Humans love humans.
Humans love to read about human problems, human solutions, human stories. While a story may happen to be about a high-power attorney, a grandmother, a soldier, or a struggling student, it should first and foremost be about a human. Even if you write
fantasy and your characters aren’t exactly human, they should be human enough that we can empathize with them.
As a reader, I don’t care about that tough cop’s problems or heroic deeds unless he’s accessible as a person. He needs to be a human first, a cop second. What does he feel, fear, love, worry about? How does he show his humanity?
This is where characterization comes in. It’s in the details: his mannerisms, his dialogue, his internal thought process.
As a human, how do you read the emotions of other humans without them telling you how they feel? These are the details that need to be featured in your writing. What does it tell you when someone raises their eyebrows or wrinkles their nose? Why does someone roll their shoulders, rub their nose, shuffle their feet? We communicate so much with our body language, facial expression, and tone of voice, and just one little detail can tell a reader enough to make a character come to life. A tense jaw, narrowed eyes, a deep breath, a wrinkled brow, wide eyes, hands in pockets, a slap on the back, elbow nudge, lopsided smile, pursed lips, sidelong glance, ducked head, or clenched fists will send a more human message than naming the emotion (though obviously that’s appropriate in some cases). We love reading into people’s expressions and movements, into their words and tone of voice. Give your readers the benefit of the doubt and let them figure it out.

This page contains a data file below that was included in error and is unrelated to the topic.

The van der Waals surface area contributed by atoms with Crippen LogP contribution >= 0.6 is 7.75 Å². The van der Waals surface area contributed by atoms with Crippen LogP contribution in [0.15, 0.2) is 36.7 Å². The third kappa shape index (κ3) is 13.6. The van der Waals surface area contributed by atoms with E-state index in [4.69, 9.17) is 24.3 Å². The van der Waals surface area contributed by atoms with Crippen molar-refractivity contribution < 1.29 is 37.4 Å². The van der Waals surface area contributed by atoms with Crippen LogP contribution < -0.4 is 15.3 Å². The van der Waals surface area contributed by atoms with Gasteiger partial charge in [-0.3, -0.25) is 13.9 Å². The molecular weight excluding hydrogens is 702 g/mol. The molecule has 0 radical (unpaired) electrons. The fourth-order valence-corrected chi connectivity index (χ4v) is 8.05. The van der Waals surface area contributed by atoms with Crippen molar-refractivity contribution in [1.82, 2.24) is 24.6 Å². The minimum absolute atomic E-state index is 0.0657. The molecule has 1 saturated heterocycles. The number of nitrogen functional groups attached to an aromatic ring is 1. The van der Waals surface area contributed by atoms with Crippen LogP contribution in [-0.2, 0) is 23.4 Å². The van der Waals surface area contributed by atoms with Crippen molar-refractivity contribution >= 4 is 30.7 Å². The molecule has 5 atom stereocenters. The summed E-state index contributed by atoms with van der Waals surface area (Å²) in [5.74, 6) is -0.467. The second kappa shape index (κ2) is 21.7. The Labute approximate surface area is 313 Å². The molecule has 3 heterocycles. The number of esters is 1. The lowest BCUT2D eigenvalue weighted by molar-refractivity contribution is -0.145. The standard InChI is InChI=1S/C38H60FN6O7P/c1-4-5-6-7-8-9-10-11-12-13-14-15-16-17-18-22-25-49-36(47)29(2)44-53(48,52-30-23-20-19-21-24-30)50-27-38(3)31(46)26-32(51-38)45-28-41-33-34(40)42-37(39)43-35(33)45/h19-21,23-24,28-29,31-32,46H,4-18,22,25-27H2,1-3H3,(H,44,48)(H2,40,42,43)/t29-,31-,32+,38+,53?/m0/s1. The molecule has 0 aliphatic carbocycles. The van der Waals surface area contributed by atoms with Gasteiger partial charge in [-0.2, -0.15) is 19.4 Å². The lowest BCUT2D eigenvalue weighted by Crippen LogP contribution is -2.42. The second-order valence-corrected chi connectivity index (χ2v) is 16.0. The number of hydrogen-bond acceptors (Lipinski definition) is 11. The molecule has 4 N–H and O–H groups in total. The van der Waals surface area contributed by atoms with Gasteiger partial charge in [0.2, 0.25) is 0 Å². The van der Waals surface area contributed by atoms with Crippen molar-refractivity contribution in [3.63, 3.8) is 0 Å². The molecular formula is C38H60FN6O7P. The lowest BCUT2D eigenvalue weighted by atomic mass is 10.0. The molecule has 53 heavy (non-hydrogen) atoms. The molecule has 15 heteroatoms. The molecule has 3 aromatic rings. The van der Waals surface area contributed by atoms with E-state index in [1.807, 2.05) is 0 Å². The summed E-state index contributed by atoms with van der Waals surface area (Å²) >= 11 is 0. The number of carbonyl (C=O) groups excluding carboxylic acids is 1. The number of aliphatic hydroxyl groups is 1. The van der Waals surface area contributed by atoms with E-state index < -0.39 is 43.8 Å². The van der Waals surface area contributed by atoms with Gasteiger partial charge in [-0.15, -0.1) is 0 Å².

Show me that he’s mad–don’t just tell me. Show me she’s embarrassed–don’t just tell me. Show me that even though he’s a seasoned soldier, the sight of a suffering child breaks his heart (Does his throat get tight? Does he clench his jaw?). Make me love your characters, or love to hate them. And remember that nobody is all good or all bad. If you don’t know your characters yet–what makes them tick–figure it out. Write a scene from their point of view. Have an imaginary interview with them. Delve into their past. When did she become so selfish, and what are her redeeming qualities? How did he get so shy, and when does he manage to move past it? Most of these exercises won’t go into your final manuscript, but they will be well worth writing to deepen your own understanding of the underlying tension in your characters and story.
Let your characters reveal a little at a time about who they are through what they say and how they say it. We love characters who have a little bit of uncertainty in their voice at times, who laugh at themselves, who tease, who share enough to make you interested but not so much to be sappy. Don’t let them tell their whole life stories, but enough detail to bring them to life. Dialogue is an art form, a balancing act between sounding realistic without being too true to life (no perfect speeches, but no rambling). Use awkward pauses to your advantage, but don’t let awkwardness dominate your dialogue. Let a character say something perfectly heartbreaking and succinct one moment, but not every exchange needs to feature a profound drop-the-mic moment.
Real life and real people are a mix of messy intentions and emotions. Let your characters be real.